Mini-Budget: Kwasi Kwarteng announces cut in stamp duty
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Stamp duty is the tax homeowners have to pay when they buy a property, and the amount to be paid depends on the property cost. On Friday, Chancellor Kwasi Kwarteng announced permanent cuts to the stamp duty tax across England and Northern Ireland as part of the Government’s mini-budget, which have come into effect immediately.
Now, the price of a property at which stamp duty has to be paid has doubled from £125,000 to £250,000.
For first-time buyers, the threshold has increased from £300,000 to £425,000, while the maximum amount a first-time buyer can pay while remaining eligible for discounted stamp duty has increased to £625,000 – up from £500,000.
When announcing the cut, Mr Kwarteng told the House of Commons: “Home ownership is the most common route for people to own an asset, giving them a stake in the success of our economy and society.
“The steps we’ve taken mean that 200,000 more people will be taken out of paying stamp duty altogether.
“This is a permanent cut to stamp duty, effective from [Friday, September 23].”
What are the new stamp duty bands?
The rate of tax people will now pay stamp duty are as follows:
- On properties costing up to £250,000 (and £425,000 for first-time buyers) people will pay zero percent stamp duty tax
- On properties costing £250,000 – £925,000, people will pay five percent stamp duty tax
- On properties costing £925,000 – £1,500,000, people will pay 10 stamp duty percent tax
- On properties costing more than £1,500,000, people will pay 12 percent stamp duty tax
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When does stamp duty need to be paid?
People have 14 days to pay stamp duty from the date of property purchase completion in England and Northern Ireland.
In Scotland and Wales, people have 30 days to pay from the point of purchase. If it takes longer, people could face a fine or be charged interest on the duty they owe.
Jonathan Hopper, CEO of Garrington Property Finders, commented: “The Chancellor didn’t just pull one rabbit out of the hat. He released a whole hutch of them.
“The Stamp Duty cut is welcome in two ways. Firstly because its benefits are skewed toward first-time buyers, who are the ones being squeezed hardest by the mismatch between soaring house prices and average salaries that don’t come close to keeping up.
“Conventional wisdom is that if you can help more people onto the first rung of the property ladder, the benefits will ripple upwards across the market.
“The other reason to welcome today’s announcement is that it’s a permanent change to Stamp Duty, rather than a temporary, bubble-inducing holiday. Over time, the Investment Zones could trigger more housebuilding and inject extra energy into several regional markets, but this won’t happen overnight.”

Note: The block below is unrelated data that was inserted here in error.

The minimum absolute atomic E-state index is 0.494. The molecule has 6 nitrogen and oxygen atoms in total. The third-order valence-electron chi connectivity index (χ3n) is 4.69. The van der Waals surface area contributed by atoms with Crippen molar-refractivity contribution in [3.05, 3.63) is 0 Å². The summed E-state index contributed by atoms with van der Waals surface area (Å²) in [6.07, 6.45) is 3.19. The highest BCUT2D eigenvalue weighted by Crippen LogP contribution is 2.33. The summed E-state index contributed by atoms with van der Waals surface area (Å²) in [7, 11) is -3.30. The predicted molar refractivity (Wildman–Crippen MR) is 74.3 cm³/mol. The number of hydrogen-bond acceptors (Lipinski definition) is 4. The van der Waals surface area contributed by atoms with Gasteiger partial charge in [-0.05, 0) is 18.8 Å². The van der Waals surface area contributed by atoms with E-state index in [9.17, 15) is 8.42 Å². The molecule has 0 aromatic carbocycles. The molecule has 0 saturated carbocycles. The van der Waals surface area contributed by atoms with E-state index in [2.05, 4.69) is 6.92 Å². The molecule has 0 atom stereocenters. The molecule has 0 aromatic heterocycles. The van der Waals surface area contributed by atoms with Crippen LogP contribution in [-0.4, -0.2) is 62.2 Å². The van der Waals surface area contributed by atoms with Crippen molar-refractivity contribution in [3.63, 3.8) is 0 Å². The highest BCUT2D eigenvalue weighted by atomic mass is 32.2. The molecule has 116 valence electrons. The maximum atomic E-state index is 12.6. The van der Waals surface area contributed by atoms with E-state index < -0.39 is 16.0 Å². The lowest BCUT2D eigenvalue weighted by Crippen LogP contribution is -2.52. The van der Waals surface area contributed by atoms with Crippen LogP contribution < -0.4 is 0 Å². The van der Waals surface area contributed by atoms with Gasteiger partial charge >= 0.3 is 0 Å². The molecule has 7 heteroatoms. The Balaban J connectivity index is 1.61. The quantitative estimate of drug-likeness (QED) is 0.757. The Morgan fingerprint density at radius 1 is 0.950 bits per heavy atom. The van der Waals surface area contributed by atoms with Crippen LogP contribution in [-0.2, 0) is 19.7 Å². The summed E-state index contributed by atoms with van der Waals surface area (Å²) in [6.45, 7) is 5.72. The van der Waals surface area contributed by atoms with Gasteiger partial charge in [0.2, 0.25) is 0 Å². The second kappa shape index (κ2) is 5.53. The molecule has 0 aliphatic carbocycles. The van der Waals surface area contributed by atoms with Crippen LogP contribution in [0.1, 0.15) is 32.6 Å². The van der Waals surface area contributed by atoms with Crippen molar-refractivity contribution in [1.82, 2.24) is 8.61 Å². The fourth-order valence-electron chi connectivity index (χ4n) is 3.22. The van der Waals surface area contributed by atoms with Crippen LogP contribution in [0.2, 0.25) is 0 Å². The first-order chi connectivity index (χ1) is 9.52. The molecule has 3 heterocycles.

However, Mr Hopper continued: “For all the smiles among estate agents today, no one should expect instant fireworks. With the Bank of England hiking interest rates again yesterday, mortgages are getting steadily more expensive – and mortgage costs and sentiment play a far bigger role than Stamp Duty in a would-be buyer’s decision-making process.
“That’s why the Chancellor’s announcement is like a gym cutting its joining fee but ramping up its monthly membership dues.
“It’s a headline-grabbing incentive, but with many buyers reassessing what they’re willing to pay in the face of a weakening economy, it won’t reverse the cooling of house price growth.”
Equally sceptical of the new legislation in conjunction with wider economic upheaval, Anthony Codling, CEO of property platform Twindig said: “The Chancellor’s mini-budget cut stamp duty today, not a holiday, nor a mini-break, but a permanent cut.
“Is this a case of actions speaking louder than his words about being closely coordinated with the Governor of the Bank of England, one seeking to control inflation while the other seems to be encouraging it? Time will tell if the mini-budget’s big gamble will pay off.”
Sheldon Cole, managing director of letting and property agency Holland Properties said: “It is great for the youth to get out of rent and own their first property and it certainly will take the pressure off the rental market. It will slow the prices increase for properties above the £450,000 bracket.
“Regarding the stamp duty cut itself, it is almost like your deposit saving has gone up by £24,000 for people in areas where the average house price is above £250,000.
“However, I am not sure how this can help with inflation. To reduce inflation, we need to stop printing money and help people spend less, with this incentive I believe we will see an increase in property acquisition.”
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